Women and doctors deserve our protection
Rite & Reason:The RTÉ Prime Time interview with Praveen Halappanavar was both distressing and disturbing. It stands in sharp contrast to the seemingly cold formality of those in power. Expressions of sympathy that do not listen lack something.
We do well to remember that nowhere outside the circle of family and friends is the tragedy of Savita Halappanavar’s death felt more keenly than among the staff of Galway University Hospital whose kindness has been acknowledged by Mr Halappanavar.
Furthermore, a properly constituted team of independent medical experts should be able to assess the correctness or otherwise of the clinical management of his wife’s care.
However, at the core of this tragedy there is another important issue. Praveen Halappanavar has insisted that a consultant dealing with his wife’s case denied several requests for a termination on the grounds that it was the law and that “this is a Catholic country”.
He has further stated that there is no mention of these requests or comments in the hospital records. If this is true then this is a very serious matter which neither the HSE inquiry nor Hiqa is competent to deal with effectively.
Last Thursday this newspaper revisited the tragic story of Michelle Harte who, while suffering from malignant melanoma, was advised by doctors to terminate an unplanned pregnancy.
Her solicitor, Michael Boylan, said that while her obstetrician was willing to carry out the procedure the hospital’s “ad hoc” ethics committee refused permission after what he described as “an appalling delay”.
She went to England for a termination. She died some time later. This is by no means the first case in recent times in which an ethics committee has intervened in clinical decision making.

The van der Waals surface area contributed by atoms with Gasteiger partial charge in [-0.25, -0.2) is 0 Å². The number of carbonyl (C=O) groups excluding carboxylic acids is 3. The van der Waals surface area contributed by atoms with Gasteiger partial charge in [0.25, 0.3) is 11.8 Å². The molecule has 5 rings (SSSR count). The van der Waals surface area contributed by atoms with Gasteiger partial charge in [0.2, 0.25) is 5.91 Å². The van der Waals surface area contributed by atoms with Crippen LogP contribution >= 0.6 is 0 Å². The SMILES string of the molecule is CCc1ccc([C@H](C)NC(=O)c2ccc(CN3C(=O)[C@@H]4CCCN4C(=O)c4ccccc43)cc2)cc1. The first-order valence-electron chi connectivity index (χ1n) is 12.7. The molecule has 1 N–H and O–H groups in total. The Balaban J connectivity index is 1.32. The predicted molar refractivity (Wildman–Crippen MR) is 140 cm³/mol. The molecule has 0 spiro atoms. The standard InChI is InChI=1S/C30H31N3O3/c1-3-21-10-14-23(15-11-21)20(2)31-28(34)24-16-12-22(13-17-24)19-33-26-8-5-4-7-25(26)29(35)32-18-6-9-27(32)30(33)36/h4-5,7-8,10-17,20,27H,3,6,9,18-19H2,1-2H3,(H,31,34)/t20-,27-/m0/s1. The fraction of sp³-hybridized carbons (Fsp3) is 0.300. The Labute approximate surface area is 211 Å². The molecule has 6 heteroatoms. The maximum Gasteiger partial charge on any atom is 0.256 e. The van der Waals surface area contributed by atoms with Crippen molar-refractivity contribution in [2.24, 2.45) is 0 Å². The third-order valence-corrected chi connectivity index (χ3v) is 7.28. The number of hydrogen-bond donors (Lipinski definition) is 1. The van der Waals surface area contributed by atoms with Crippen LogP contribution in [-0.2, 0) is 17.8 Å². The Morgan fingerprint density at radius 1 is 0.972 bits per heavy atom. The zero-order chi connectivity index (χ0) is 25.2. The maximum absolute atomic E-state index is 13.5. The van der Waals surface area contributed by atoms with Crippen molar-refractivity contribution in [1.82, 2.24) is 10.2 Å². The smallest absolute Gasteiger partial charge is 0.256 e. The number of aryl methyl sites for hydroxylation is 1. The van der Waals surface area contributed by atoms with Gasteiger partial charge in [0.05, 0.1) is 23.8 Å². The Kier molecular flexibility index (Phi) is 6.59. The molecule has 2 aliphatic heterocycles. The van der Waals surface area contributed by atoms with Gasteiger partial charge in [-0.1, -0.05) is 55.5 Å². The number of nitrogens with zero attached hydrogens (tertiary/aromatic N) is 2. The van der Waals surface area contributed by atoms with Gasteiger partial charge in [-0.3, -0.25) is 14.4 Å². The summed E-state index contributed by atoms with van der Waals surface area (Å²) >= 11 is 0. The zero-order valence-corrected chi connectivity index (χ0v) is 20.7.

In considering these matters it is important that this should not be an exercise in Rome bashing. The Roman Catholic Church like other churches has important things to say about medical ethics but at the end of the day in a state-funded health service every citizen should have access to all services lawful within the state and consistent with best medical practice.
Procedures or treatments considered immoral by individuals can always be declined.
There are questions to be asked about ethical decision making in Galway University Hospital: Who sets the standards?
Is there an ethics committee or an ad hoc group of any kind (not to be confused with a research ethics committee) and if so who are the members, who appoints them and to whom are they accountable? Did such a body have any influence, directly or indirectly, in the case of Savita Halappanavar?
The Church of Ireland holds the view that “Christians reject the practice of induced abortion . . . save at the dictate of strict and undeniable medical necessity”.
While there is no point in rehearsing all the failures that have led us to where we are today it is worth saying that when the first constitutional amendment on abortion was being promoted the Church of Ireland warned it could lead to the introduction of abortion.
The personal tragedy that has destroyed the dreams of a beautiful young couple from India who wanted to share their future with us is a painful fact that we have to live with. We cannot undo harm done but we must learn from it.
The claim that Ireland is one of the safest places in the world to be pregnant has nothing to do with this event. We might as well say there was no need to abolish the death penalty because we don’t hang people very often.
The fact is that senior doctors who specialise in obstetrics tell us that irrespective of what happened in Galway there are situations where a termination is necessary but in a grey area where they need legal cover.
They deserve that protection and more importantly women deserve that protection. My personal view is that legislation alone will never cover all possible eventualities and that we have to trust our doctors.
Therefore whatever legislation is proposed should provide for a standing professional body to which doctors can turn for independent advice and,where necessary, direction and approval for their actions.
We have talked long while others weep. It is time to act.
GORDON LINNEYis former Church of Ireland archdeacon of Dublin